McShane, Patrice McCrann, U. of Michigan, Ann Arbor, MI - To aid research on 'Ethnic Insult as Conflict Prevention in Burkina Faso,' supervised by Dr. Judith T. Irvine
Preliminary abstract: In this dissertation project, I will explore cultural beliefs about dakire, the exchange of ethnic insults in Burkina Faso. Dakire is highly theorized by Burkinabè people, who attribute many societal boons to it: the facilitation of candor in a deferential society; the minimization of inter-ethnic power differential; the catharsis of ethnic tension. Many Burkinabè people believe that dakire is key to the smooth functioning of society, and that it serves to prevent violence between ethnic groups. For these reasons, dakire is a point of local pride and salience. I suggest that ethnic jokers ideologically and semiotically reify concepts of 'ethnicity' and 'nation,' through interactional, linguistic practice. I will examine how different political movements have influenced modern beliefs about dakire. Although dakire has existed in Burkina since pre-colonial times, I hypothesize that its heightened salience is a new phenomenon. Dakire, in its modern conception, serves to unite ethnic groups into a network delineated by national boundaries, making it an attractive nation-building tool for the Burkinabè state. I also explore how dakire is motivated by an iconic relationship to kinship-based joking. This metaphorical extension of familial behavioral norms onto inter-ethnic behavioral norms reinforces the 'naturalness' of modern ethnic categories and inter-ethnic affiliation.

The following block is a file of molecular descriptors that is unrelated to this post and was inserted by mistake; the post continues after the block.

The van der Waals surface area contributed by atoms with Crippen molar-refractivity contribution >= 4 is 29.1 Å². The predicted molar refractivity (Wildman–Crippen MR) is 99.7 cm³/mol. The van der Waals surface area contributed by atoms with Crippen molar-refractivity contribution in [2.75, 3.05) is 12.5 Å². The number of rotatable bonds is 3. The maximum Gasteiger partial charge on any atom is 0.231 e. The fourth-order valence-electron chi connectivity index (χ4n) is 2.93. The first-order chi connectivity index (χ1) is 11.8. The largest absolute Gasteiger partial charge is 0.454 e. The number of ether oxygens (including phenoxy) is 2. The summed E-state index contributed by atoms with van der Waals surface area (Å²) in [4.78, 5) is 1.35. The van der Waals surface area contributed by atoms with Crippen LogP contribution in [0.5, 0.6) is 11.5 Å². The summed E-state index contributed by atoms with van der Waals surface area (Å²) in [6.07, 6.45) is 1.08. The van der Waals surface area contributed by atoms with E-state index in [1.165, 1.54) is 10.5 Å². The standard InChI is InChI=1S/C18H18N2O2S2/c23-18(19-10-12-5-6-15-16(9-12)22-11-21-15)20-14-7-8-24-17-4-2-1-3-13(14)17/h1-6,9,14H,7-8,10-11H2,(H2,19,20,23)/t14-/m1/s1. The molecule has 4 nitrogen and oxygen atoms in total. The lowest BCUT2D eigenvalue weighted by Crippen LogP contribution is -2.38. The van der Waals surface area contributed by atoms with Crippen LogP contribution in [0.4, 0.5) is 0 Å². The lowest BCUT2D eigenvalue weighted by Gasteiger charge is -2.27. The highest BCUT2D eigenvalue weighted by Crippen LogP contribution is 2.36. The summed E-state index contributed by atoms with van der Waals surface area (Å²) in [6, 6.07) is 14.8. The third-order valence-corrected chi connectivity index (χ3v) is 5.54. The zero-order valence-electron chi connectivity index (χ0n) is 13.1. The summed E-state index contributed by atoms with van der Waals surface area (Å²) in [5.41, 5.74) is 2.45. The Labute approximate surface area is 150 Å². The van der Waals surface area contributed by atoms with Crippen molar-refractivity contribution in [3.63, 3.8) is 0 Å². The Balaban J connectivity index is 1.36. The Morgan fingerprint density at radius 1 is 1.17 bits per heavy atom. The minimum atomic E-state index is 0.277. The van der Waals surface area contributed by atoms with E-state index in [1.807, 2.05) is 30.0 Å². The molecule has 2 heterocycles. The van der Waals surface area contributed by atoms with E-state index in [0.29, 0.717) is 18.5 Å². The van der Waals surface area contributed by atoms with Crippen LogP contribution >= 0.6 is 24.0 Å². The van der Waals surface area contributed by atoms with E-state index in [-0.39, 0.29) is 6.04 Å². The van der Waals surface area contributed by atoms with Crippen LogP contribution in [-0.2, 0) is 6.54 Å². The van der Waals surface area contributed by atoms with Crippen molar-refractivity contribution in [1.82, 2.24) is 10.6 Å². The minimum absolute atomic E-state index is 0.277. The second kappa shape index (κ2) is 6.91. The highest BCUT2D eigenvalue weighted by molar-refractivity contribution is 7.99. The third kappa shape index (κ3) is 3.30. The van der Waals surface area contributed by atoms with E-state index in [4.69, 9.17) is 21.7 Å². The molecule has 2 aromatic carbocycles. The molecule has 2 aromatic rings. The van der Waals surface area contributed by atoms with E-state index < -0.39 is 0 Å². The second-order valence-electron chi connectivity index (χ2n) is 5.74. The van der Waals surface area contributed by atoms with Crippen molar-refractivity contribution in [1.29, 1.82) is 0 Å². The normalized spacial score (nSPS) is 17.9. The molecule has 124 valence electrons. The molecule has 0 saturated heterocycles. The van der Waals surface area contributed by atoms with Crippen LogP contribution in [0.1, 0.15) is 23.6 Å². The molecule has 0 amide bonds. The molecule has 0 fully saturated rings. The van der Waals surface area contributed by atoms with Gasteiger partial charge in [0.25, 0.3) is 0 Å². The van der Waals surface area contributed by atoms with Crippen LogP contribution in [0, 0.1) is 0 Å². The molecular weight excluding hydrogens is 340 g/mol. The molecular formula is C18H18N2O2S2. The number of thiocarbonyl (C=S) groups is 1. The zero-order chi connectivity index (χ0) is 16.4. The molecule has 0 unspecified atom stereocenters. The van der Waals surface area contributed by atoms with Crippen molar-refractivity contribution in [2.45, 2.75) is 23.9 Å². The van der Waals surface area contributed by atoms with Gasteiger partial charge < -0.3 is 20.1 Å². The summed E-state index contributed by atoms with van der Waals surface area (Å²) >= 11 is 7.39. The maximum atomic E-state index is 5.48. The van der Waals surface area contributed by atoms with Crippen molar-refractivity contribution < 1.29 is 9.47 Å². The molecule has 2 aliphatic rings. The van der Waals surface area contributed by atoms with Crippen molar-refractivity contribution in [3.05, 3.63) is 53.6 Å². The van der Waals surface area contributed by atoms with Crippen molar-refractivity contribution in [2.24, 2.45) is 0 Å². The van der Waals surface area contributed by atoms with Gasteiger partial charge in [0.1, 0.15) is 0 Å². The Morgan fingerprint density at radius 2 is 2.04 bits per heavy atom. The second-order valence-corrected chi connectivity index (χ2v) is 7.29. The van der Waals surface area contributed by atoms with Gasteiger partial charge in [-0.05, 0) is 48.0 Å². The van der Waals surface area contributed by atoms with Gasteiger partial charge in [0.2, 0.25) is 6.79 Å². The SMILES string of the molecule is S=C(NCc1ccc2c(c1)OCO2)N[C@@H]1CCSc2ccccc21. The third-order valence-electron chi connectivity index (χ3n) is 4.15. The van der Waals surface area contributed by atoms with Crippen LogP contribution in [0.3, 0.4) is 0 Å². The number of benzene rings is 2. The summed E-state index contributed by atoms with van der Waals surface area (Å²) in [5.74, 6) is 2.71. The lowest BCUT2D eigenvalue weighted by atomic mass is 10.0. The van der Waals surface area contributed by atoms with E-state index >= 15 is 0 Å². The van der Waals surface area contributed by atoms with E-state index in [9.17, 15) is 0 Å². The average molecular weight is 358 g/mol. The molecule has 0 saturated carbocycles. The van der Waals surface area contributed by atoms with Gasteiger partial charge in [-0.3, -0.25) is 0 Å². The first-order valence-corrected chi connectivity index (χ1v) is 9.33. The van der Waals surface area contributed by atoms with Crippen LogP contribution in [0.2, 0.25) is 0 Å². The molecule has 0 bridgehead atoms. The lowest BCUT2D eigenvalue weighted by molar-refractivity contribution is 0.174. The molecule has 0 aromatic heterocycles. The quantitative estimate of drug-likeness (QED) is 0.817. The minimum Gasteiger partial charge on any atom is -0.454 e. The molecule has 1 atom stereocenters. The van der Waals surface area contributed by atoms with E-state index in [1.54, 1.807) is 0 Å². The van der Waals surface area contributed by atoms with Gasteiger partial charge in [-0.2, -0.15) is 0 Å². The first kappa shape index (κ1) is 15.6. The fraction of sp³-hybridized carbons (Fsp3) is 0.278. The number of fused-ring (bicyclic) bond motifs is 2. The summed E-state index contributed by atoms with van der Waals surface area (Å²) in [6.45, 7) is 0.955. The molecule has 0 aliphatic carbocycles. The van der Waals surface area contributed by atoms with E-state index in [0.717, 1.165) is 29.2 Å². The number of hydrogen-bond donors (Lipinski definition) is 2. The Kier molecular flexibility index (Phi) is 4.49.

Adair, Dr. Mary, U. of Kansas, Lawrence, KS - To aid preparation of the research materials of Dr. Robert Squier for archival deposit with the Biodiversity Institute at the U. of Kansas, Lawrence, KS - Historical Archives Program